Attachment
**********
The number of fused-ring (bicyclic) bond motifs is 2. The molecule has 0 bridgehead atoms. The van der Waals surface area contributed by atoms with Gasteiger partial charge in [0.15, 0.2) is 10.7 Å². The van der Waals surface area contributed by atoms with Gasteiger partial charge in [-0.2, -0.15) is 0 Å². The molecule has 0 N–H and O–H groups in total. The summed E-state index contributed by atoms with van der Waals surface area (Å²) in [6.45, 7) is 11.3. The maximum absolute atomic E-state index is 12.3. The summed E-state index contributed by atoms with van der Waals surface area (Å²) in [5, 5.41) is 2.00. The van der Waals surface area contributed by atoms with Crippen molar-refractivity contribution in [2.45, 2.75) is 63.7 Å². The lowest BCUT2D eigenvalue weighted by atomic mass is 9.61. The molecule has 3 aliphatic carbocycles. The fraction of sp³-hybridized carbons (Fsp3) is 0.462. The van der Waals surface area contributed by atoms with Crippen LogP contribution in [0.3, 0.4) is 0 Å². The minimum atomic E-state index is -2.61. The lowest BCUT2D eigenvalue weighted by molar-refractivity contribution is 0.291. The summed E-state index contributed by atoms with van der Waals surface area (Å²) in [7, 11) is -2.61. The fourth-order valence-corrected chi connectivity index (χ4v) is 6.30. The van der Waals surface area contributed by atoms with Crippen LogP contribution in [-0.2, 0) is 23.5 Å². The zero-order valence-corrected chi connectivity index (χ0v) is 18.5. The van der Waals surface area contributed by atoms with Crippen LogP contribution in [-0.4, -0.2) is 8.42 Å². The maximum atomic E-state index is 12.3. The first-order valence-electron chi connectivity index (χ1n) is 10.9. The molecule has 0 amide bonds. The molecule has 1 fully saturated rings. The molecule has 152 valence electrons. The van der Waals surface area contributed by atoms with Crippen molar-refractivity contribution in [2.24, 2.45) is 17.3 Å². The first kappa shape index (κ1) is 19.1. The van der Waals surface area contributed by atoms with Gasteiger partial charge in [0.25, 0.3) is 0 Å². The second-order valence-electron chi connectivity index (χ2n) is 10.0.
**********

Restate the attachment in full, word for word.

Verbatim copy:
The number of fused-ring (bicyclic) bond motifs is 2. The molecule has 0 bridgehead atoms. The van der Waals surface area contributed by atoms with Gasteiger partial charge in [0.15, 0.2) is 10.7 Å². The van der Waals surface area contributed by atoms with Gasteiger partial charge in [-0.2, -0.15) is 0 Å². The molecule has 0 N–H and O–H groups in total. The summed E-state index contributed by atoms with van der Waals surface area (Å²) in [6.45, 7) is 11.3. The maximum absolute atomic E-state index is 12.3. The summed E-state index contributed by atoms with van der Waals surface area (Å²) in [5, 5.41) is 2.00. The van der Waals surface area contributed by atoms with Crippen molar-refractivity contribution in [2.45, 2.75) is 63.7 Å². The lowest BCUT2D eigenvalue weighted by atomic mass is 9.61. The molecule has 3 aliphatic carbocycles. The fraction of sp³-hybridized carbons (Fsp3) is 0.462. The van der Waals surface area contributed by atoms with Crippen LogP contribution in [0.3, 0.4) is 0 Å². The minimum atomic E-state index is -2.61. The lowest BCUT2D eigenvalue weighted by molar-refractivity contribution is 0.291. The summed E-state index contributed by atoms with van der Waals surface area (Å²) in [7, 11) is -2.61. The fourth-order valence-corrected chi connectivity index (χ4v) is 6.30. The van der Waals surface area contributed by atoms with Crippen LogP contribution in [-0.2, 0) is 23.5 Å². The zero-order valence-corrected chi connectivity index (χ0v) is 18.5. The van der Waals surface area contributed by atoms with Crippen LogP contribution in [-0.4, -0.2) is 8.42 Å². The maximum atomic E-state index is 12.3. The first-order valence-electron chi connectivity index (χ1n) is 10.9. The molecule has 0 amide bonds. The molecule has 1 fully saturated rings. The molecule has 152 valence electrons. The van der Waals surface area contributed by atoms with Crippen molar-refractivity contribution in [2.24, 2.45) is 17.3 Å². The first kappa shape index (κ1) is 19.1. The van der Waals surface area contributed by atoms with Gasteiger partial charge in [0.25, 0.3) is 0 Å². The second-order valence-electron chi connectivity index (χ2n) is 10.0.